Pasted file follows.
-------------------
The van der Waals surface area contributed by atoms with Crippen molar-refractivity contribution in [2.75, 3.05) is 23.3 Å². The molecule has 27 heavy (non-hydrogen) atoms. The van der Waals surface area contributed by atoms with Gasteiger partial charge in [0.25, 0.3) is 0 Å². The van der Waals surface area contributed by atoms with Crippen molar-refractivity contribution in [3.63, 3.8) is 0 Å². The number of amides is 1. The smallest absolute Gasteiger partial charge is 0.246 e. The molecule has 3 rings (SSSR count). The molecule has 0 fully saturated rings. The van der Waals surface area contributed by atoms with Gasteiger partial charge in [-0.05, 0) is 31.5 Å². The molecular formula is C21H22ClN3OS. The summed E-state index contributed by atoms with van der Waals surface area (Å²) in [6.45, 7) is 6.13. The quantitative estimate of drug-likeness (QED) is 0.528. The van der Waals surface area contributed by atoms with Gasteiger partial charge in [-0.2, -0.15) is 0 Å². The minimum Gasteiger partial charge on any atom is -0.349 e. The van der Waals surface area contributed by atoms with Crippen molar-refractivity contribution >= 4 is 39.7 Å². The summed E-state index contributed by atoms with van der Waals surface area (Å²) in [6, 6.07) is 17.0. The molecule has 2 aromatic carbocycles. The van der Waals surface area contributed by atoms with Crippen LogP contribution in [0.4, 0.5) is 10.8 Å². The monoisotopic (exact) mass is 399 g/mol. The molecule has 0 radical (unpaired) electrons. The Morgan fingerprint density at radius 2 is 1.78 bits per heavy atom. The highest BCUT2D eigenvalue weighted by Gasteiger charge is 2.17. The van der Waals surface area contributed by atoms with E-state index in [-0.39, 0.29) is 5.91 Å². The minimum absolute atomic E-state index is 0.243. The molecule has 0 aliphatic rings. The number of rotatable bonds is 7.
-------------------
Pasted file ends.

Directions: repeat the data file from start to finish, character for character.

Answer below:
The van der Waals surface area contributed by atoms with Crippen molar-refractivity contribution in [2.75, 3.05) is 23.3 Å². The molecule has 27 heavy (non-hydrogen) atoms. The van der Waals surface area contributed by atoms with Gasteiger partial charge in [0.25, 0.3) is 0 Å². The van der Waals surface area contributed by atoms with Crippen molar-refractivity contribution in [3.63, 3.8) is 0 Å². The number of amides is 1. The smallest absolute Gasteiger partial charge is 0.246 e. The molecule has 3 rings (SSSR count). The molecule has 0 fully saturated rings. The van der Waals surface area contributed by atoms with Gasteiger partial charge in [-0.05, 0) is 31.5 Å². The molecular formula is C21H22ClN3OS. The summed E-state index contributed by atoms with van der Waals surface area (Å²) in [6.45, 7) is 6.13. The quantitative estimate of drug-likeness (QED) is 0.528. The van der Waals surface area contributed by atoms with Gasteiger partial charge in [-0.2, -0.15) is 0 Å². The minimum Gasteiger partial charge on any atom is -0.349 e. The van der Waals surface area contributed by atoms with Crippen molar-refractivity contribution >= 4 is 39.7 Å². The summed E-state index contributed by atoms with van der Waals surface area (Å²) in [6, 6.07) is 17.0. The molecule has 2 aromatic carbocycles. The van der Waals surface area contributed by atoms with Crippen LogP contribution in [0.4, 0.5) is 10.8 Å². The monoisotopic (exact) mass is 399 g/mol. The molecule has 0 radical (unpaired) electrons. The Morgan fingerprint density at radius 2 is 1.78 bits per heavy atom. The highest BCUT2D eigenvalue weighted by Gasteiger charge is 2.17. The van der Waals surface area contributed by atoms with E-state index in [-0.39, 0.29) is 5.91 Å². The minimum absolute atomic E-state index is 0.243. The molecule has 0 aliphatic rings. The number of rotatable bonds is 7.